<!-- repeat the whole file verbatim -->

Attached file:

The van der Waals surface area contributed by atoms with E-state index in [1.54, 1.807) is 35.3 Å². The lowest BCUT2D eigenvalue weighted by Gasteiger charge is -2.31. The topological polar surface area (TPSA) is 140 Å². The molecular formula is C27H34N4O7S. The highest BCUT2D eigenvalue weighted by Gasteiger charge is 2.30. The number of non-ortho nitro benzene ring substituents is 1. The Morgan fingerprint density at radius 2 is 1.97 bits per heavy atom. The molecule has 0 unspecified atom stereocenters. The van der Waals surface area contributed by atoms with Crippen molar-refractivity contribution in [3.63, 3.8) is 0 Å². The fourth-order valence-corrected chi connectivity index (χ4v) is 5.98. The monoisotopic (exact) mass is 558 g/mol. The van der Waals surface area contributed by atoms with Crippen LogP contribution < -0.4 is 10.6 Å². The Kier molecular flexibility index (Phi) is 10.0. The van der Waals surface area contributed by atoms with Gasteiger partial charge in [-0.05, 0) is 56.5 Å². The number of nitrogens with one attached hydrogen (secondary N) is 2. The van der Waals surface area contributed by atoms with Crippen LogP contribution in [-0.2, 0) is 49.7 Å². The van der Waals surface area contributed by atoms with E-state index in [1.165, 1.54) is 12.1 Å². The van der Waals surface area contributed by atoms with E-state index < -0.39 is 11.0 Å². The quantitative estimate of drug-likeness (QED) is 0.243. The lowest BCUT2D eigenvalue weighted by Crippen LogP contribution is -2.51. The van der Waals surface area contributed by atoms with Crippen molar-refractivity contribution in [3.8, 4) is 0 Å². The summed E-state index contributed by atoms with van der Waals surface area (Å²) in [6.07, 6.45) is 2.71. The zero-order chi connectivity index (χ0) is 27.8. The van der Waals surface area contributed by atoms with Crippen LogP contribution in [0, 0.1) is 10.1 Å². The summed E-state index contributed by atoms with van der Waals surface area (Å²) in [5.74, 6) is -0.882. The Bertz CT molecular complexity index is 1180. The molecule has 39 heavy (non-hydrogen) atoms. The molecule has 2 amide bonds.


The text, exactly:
The van der Waals surface area contributed by atoms with E-state index in [1.54, 1.807) is 35.3 Å². The lowest BCUT2D eigenvalue weighted by Gasteiger charge is -2.31. The topological polar surface area (TPSA) is 140 Å². The molecular formula is C27H34N4O7S. The highest BCUT2D eigenvalue weighted by Gasteiger charge is 2.30. The number of non-ortho nitro benzene ring substituents is 1. The Morgan fingerprint density at radius 2 is 1.97 bits per heavy atom. The molecule has 0 unspecified atom stereocenters. The van der Waals surface area contributed by atoms with Crippen molar-refractivity contribution in [3.63, 3.8) is 0 Å². The fourth-order valence-corrected chi connectivity index (χ4v) is 5.98. The monoisotopic (exact) mass is 558 g/mol. The van der Waals surface area contributed by atoms with Crippen LogP contribution < -0.4 is 10.6 Å². The Kier molecular flexibility index (Phi) is 10.0. The van der Waals surface area contributed by atoms with Gasteiger partial charge in [-0.05, 0) is 56.5 Å². The number of nitrogens with one attached hydrogen (secondary N) is 2. The van der Waals surface area contributed by atoms with Crippen LogP contribution in [-0.2, 0) is 49.7 Å². The van der Waals surface area contributed by atoms with E-state index in [1.165, 1.54) is 12.1 Å². The van der Waals surface area contributed by atoms with E-state index < -0.39 is 11.0 Å². The quantitative estimate of drug-likeness (QED) is 0.243. The lowest BCUT2D eigenvalue weighted by Crippen LogP contribution is -2.51. The van der Waals surface area contributed by atoms with Crippen molar-refractivity contribution in [3.8, 4) is 0 Å². The summed E-state index contributed by atoms with van der Waals surface area (Å²) in [6.07, 6.45) is 2.71. The zero-order chi connectivity index (χ0) is 27.8. The van der Waals surface area contributed by atoms with Crippen LogP contribution in [0, 0.1) is 10.1 Å². The summed E-state index contributed by atoms with van der Waals surface area (Å²) in [5.74, 6) is -0.882. The Bertz CT molecular complexity index is 1180. The molecule has 39 heavy (non-hydrogen) atoms. The molecule has 2 amide bonds.